Tribeca, Soho Buildings Listed Newmark Takes Over at 100 Church City Council vs. Transportation Commissioner ‘Moderately Aggressive’ at Atlantic Yards Deutsche Building Demo Resumes Grim Retail Market Numbers Woo on 70 Pine, 72 Wall Plans
Marcus & Millichap listed two mixed-use buildings: the 28,500-square-foot 70-72 Wooster Street in Soho, and the 21,375-square-foot 70-72 Franklin Street in Tribeca. Adelaide Polsinelli, associate vice president for investments, is representing the seller.
Newmark Knight Frank will take over the leasing of 100 Church Street, according to the New York Post. The 1.08 million–square–foot property is being transferred through technical foreclosure from the Sapir Organization to SL Green. CB Richard Ellis was the previous leasing rep for the building, which has more than 666,000 feet unoccupied, having taken over two years ago from Cushman & Wakefield. Jimmy Kuhn, Brian Waterman, Lance Korman and Hal Stein of Newmark Knight Frank will be the leasing agents.
Flatiron Conversion Completed
Builders Group finished the conversion of a 20-story Flatiron office building into mixed use. The property, at 15 East 26th Street, now includes 65 condos, 80,000 square feet of office space, and a 15,000-square-foot Italian restaurant. George Figliolia, president of Builders Group, was the construction manager and builder. Walter & Samuels is the building’s managing agent.
The City Council has challenged Transportation Commissioner Janette Sadik-Khan with two new bills, which would have her department approach community boards and hold public hearings before implementing major projects. Sponsors say the bills are reactions to Ms. Sadik-Khan’s fast-moving policies, such as replacing car lanes with bike lanes and open spaces. The commissioner has broad power to transform roadways without Council approval, in contrast to land-use changes, which must be approved.
A state-commissioned report found “moderately aggressive” but “not unreasonable” assumptions by developer Forest City Ratner regarding its Atlantic Yards project in Brooklyn. Forest City expected market rents for apartments in initial buildings, completed in 2015, to be $45 per square foot per year, or $3,000 a month for an 800-square-foot apartment. The developer also assumed initial condo sales prices starting at more than $1,200 a foot.
Chase Takes Tower Off the Market
JPMorgan Chase dropped its effort to sell One Chase Manhattan Plaza after insufficient bids, according to Bloomberg. The 60-story property was one of 23 office properties JPMorgan Chase was trying to sell. Other banks have also been active sellers: Earlier in October, HSBC sold and leased back its headquarters at 452 Fifth Avenue for $330 million to an Israeli business, and in August, developer Young Woo bought the AIG headquarters in Lower Manhattan for $150 million.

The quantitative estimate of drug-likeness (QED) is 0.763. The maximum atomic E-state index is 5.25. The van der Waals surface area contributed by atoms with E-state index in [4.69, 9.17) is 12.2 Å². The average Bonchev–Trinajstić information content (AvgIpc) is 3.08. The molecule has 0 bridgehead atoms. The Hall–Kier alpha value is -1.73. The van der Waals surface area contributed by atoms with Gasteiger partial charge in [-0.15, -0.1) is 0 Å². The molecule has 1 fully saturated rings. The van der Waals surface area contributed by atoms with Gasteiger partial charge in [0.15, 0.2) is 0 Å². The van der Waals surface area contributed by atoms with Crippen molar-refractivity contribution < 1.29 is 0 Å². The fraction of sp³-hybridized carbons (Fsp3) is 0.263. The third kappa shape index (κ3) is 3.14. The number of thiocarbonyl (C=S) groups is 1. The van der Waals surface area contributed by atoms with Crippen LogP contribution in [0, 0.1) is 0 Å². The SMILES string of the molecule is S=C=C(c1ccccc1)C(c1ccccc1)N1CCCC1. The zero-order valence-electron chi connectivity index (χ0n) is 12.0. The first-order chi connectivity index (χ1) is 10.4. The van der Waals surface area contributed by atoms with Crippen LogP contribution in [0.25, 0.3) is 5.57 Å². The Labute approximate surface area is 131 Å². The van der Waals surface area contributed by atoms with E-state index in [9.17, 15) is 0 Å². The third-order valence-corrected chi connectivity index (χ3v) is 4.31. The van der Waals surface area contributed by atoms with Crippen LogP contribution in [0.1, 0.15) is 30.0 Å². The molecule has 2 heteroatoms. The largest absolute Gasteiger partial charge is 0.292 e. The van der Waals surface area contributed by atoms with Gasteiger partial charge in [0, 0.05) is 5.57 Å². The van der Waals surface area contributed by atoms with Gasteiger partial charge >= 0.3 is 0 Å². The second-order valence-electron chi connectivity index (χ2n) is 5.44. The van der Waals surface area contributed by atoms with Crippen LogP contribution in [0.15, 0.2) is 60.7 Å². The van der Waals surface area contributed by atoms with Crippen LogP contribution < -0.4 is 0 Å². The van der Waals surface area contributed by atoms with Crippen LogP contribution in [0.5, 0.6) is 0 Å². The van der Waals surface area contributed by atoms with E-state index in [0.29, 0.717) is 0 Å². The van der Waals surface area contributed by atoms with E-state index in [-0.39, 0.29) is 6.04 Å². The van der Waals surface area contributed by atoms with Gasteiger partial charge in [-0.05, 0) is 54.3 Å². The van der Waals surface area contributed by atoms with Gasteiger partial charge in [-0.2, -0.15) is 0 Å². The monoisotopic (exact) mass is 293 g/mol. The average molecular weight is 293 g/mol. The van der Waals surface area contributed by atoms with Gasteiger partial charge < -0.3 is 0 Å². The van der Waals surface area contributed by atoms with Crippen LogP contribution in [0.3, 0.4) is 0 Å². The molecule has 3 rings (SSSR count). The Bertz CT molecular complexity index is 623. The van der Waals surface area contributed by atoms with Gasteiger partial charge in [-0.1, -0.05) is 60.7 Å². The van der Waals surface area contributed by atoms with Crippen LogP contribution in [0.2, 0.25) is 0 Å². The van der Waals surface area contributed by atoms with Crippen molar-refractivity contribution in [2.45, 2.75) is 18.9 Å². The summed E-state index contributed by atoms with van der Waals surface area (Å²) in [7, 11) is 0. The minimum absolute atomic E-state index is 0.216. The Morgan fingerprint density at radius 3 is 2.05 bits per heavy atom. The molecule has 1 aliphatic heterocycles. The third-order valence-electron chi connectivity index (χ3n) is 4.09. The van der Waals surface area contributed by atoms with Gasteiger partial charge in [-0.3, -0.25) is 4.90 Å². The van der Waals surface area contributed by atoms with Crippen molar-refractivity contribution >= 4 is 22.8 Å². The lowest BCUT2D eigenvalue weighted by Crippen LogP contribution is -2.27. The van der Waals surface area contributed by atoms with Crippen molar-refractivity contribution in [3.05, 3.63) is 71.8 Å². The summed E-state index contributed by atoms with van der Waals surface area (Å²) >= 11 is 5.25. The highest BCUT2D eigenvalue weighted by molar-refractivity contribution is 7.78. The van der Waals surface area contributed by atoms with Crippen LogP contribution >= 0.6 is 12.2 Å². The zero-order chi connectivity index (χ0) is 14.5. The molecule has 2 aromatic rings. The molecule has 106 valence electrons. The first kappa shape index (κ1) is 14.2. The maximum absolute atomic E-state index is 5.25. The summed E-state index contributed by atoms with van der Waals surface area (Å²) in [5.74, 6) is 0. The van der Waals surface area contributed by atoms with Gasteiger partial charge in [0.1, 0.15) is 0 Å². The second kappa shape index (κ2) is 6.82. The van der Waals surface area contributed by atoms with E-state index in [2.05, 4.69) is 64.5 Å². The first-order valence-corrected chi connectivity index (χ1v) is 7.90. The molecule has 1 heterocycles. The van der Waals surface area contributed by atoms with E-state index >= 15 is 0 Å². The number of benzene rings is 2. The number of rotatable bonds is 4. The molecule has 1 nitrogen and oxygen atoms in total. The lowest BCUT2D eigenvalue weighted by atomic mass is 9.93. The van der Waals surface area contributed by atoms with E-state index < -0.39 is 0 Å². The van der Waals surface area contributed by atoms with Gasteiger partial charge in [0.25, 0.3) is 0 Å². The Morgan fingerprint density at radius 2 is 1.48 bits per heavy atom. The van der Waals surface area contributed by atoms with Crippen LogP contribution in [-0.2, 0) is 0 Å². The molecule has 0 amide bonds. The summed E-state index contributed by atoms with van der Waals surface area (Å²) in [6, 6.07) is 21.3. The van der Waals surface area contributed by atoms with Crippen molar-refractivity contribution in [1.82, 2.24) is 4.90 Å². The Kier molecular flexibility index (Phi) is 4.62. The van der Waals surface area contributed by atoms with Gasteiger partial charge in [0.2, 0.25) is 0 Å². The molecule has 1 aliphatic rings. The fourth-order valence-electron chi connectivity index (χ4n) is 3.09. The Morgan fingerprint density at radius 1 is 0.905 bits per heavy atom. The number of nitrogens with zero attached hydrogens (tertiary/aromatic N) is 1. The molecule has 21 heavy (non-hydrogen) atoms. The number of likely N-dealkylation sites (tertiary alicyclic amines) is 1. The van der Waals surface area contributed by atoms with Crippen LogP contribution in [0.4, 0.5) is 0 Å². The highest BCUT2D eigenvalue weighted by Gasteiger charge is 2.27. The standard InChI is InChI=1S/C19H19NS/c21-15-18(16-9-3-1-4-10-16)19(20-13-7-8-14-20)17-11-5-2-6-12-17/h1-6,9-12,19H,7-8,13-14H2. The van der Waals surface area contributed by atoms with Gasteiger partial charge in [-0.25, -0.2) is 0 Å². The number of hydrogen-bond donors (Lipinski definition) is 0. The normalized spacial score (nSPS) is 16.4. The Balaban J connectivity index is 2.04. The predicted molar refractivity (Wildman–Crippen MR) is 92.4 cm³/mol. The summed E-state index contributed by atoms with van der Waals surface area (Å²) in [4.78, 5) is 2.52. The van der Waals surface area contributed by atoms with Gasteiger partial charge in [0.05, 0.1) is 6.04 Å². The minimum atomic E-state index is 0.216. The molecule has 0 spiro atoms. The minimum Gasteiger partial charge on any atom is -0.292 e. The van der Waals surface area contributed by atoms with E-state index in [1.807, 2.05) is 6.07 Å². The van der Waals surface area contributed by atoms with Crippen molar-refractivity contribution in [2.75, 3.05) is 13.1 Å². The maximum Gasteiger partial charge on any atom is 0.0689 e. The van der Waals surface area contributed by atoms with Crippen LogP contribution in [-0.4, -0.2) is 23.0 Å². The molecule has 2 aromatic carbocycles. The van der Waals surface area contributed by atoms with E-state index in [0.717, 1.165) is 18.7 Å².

Workers resumed demolition of the former Deutsche Bank Building near ground zero, according to The New York Times. The project has been ongoing for the past three and a half years, with 26 stories remaining in the 41-story tower at 130 Liberty Street. Workers must dismantle 15,750 tons of concrete and 11,000 tons of steel. Construction manager Bovis Lend Lease expects this week to get a Buildings Department permit to continue.
Swig Faces $3.5 M. Lawsuit
Developer Kent Swig faces a lawsuit for $3.5 million from RCG Debt IV Non-REIT Asset Holdings, according to The Real Deal. According to the suit, filed in September, Mr. Swig delivered a promissory note to RCG that was due on Dec. 31, 2008. He was granted an extension and made two $50,000 interest payments, but has since accumulated 15 percent interest in February and 24 percent since March 1. A judgment was signed on Sept. 21 for $3.9 million. Mr. Swig is appealing a $32.4 million judgment by Square Mile Structured Debt involving the midtown condo conversion Sheffield57.
First Commercial-Mortgage Bond?
Goldman Sachs may sell the first commercial-mortgage bond since June 2008, according to Bloomberg. The bank would take advantage of the federal government’s TALF program to unlock a five-year, $400 million loan to Developers Diversified Realty Corp., which was made by a Goldman unit and is secured by 28 shopping centers. The bond would be used to repay debt on those properties and others, and to reduce the outstanding amounts of credit facilities.
A new retail market report from Marcus & Millichap forecast that 70,500 workers in Manhattan will be let go in 2009, and that developers will expand the borough’s retail stock by 571,000 square feet this year, after just 75,000 new feet of space was delivered in 2008. At the same time, however, retail sales have declined 7 percent citywide in the past year, and the number of retail property transactions has fallen 57 percent since the second quarter of 2008.
Newmark Takes Over at 100 Church
City Council vs. Transportation Commissioner
‘Moderately Aggressive’ at Atlantic Yards
Deutsche Building Demo Resumes
Grim Retail Market Numbers
Woo on 70 Pine, 72 Wall PlansYoung Woo, who bought AIG’s Lower Manhattan towers at 70 Pine Street and 72 Wall Street earlier this year, said he could sell condos in a converted 70 Pine for $2,000 a square foot, according to The Real Deal. Mr. Woo is considering about 400,000 to 500,000 square feet of residential for 70 Pine, above the 19th floor, with the rest commercial; 72 Wall would be kept as all commercial.